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Winter Results


bubba
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Winter is over for those spots in the 48 that are involved in the growing of all things Tropical.Using the internationally accepted Cooling/Heating Degree Method for this Winter,the following constitute the Results:

Texas-

Brownsville-Cooling-260 hours;Heating-283 hours

Harligen-Cooling-255 hours;Heating-346 hours

San Antonio-Cooling-83 hours;Heating-800 hours

Florida-

Marathon-Cooling-793 hours;Heating-20 hours

Miami-Cooling-637 hours;Heating-27 hours

Ft.Lauderdale- Cooling-645 hours;Heating-28 hours

Naples-Cooling-431 hours;Heating-76 hours

West Palm-Cooling-469 hours;Heating-69 hours

Melbourne-Cooling-295;Heating-159 hours

California-

Los Angeles-Cooling-3;Heating-715 hours

Palm Springs-Cooling-0;Heating-796 hours

Arizona-

Phoenix-Cooling-0;Heating-808 hours

Louisiana-

New Orleans-Cooling-106;Heating-701 hours

Observations-Notwithstanding the incredible heat in Texas,Melbourne,Florida is warmer than Brownsville. I would not have predicted this.

Prickly suggested that San Antonio was warmer than Phoenix this year and he was correct.Although both share the approximate Winter Heating requirements,San Antonio's 83 Cooling hours to 0 for Phoenix proves this point.

New Orleans,Louisiana proves to be substantially warmer than California or Arizona.Never would have guessed that.

California and Arizona were extremely Cool/Cold this year.Yearly averages,while warmer,are still suprising. It is amazing what is grown Tropically in an area as far North as Atlanta

There is a reason Tropical Palms and Plants luxuriate in South Florida.Look at the Numbers.More Cooling hours here in Winter than some places have all year. No wonder my air conditioner runs 365 a year!Heating hours,what a joke.Hands down no competition. Not even close.

Please give comments,critiques,arguments or points of destinction. Failure to comment will be construed as acceptance of the facts as stated.If you request changes in the results, please call me for wire transfer instructions.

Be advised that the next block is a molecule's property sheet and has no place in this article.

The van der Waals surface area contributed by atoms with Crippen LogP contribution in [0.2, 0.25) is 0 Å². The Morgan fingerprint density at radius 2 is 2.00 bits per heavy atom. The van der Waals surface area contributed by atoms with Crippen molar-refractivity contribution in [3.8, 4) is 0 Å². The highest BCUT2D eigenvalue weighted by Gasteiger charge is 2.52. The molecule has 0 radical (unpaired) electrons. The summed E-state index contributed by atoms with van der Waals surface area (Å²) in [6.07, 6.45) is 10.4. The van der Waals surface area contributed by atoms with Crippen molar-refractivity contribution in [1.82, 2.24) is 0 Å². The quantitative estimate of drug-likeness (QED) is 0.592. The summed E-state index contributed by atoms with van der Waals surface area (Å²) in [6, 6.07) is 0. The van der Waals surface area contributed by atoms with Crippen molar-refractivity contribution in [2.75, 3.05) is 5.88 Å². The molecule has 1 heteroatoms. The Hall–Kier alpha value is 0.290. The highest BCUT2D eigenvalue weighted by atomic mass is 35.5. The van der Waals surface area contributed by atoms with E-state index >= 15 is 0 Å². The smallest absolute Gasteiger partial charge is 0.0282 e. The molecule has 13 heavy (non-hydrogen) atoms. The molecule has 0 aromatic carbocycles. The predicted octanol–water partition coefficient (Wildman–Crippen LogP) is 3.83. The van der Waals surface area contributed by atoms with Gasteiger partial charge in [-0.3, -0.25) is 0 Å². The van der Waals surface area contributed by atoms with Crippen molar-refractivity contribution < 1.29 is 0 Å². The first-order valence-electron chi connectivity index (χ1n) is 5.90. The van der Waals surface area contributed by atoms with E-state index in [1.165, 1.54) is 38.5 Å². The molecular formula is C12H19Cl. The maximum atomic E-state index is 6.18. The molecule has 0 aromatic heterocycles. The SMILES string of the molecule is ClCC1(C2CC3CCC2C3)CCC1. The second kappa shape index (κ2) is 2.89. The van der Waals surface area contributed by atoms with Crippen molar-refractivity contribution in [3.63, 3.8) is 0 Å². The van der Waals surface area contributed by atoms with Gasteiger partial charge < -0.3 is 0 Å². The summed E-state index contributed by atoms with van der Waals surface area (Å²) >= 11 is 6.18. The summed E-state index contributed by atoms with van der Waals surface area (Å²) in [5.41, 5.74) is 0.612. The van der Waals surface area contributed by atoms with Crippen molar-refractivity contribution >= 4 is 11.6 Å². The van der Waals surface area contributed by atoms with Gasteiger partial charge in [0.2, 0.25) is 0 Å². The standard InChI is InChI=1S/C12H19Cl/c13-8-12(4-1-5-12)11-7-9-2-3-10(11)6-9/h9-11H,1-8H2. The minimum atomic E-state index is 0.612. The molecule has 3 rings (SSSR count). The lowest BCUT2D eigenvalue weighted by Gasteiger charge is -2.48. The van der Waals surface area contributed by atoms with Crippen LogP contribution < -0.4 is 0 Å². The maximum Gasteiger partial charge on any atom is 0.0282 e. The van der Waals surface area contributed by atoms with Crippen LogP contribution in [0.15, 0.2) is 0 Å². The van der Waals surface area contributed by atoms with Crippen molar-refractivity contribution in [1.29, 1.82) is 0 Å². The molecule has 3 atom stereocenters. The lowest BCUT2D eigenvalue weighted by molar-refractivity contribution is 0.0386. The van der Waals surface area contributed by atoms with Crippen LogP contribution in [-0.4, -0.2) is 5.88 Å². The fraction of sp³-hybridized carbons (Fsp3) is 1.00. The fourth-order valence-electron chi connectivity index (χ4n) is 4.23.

What you look for is what is looking

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I still contend that the RGV of Texas is virtually idendical and interchangeable with the Tampa/Orlando corridor.  Some years the Valey would be slightly warmer, other years Orlando slightly warmer.  Melbourne is on the coast so is possibly slightly wamer, but not noticeably so.

TX gernerally speaking, heats up faster than Cent. and N. FL in spring, so that I would venture to say if you compared Brownsville, Harlingen or McAllen to say Melbourne for the period of Feb - Apr, the Valley would have more CDD

San Anonio has been generally mild this winter.  For example the average high the first half of Feb has been about 75F.  SA always gets some 80F+ days in Dec and Jan, thus the 83 CDD.  too bad we have to deal with the occasional blasts of cold air.

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Jim,Melbourne is a good deal South of Orlando and on the Coast.I can remember a Coconut palm that was there forever when coming into town.I agree that RGV definitely is analagous to Orlando Tampa Corriodor or slightly warmer.

What you look for is what is looking

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Bubba - I don't have air conditioning. On those rare days where it's above 85F, an ocean breeze usually kicks in in the afternoon. I can't imagine spending the money to have it installed for the few heat spells we have.

Zone 9b/10a, Sunset Zone 22

7 miles inland. Elevation 120ft (37m)

Average annual low temp: 30F (-1C)

Average annual rainfall: 8" (20cm)

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Heating and cooling hours is a very important part of the equation.  

The other equally important part is that of the extremes.  An average January low temp is one thing, but if only one of those nights is 17 degrees, then it is all over for some plants, averages be damned.  

So, it is a combination of both that makes the determination, not one or the other.  Two places can have exactly the same averages, but with different extremes what will grow there can be vastly different.

As a Gulf Coast resident, of this I am painfully aware.

IMO

Keith

In my post I sometimes express "my" opinion. Warning, it may differ from "your" opinion. If so, please do not feel insulted, just state your own if you wish. Any data in this post is provided 'as is' and in no event shall I be liable for any damages, including, without limitation, damages resulting from accuracy or lack thereof, insult, or any other damages

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(bubba @ Feb. 17 2008,18:49)

QUOTE
Jim,Melbourne is a good deal South of Orlando and on the Coast.I can remember a Coconut palm that was there forever when coming into town.I agree that RGV definitely is analagous to Orlando Tampa Corriodor or slightly warmer.

There are some fruting coconuts in the RGV, but none (I think) that have been there prior to 1989.

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(osideterry @ Feb. 17 2008,19:04)

QUOTE
Bubba - I don't have air conditioning. On those rare days where it's above 85F, an ocean breeze usually kicks in in the afternoon. I can't imagine spending the money to have it installed for the few heat spells we have.

Must be nice, my AC bill is outrageous as my AC runs non stop for 6-7 months.  I have to run it occasionally during winter on warm days.

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(keiththibodeaux @ Feb. 17 2008,19:05)

QUOTE
Heating and cooling hours is a very important part of the equation.  

The other equally important part is that of the extremes.  An average January low temp is one thing, but if only one of those nights is 17 degrees, then it is all over for some plants, averages be damned.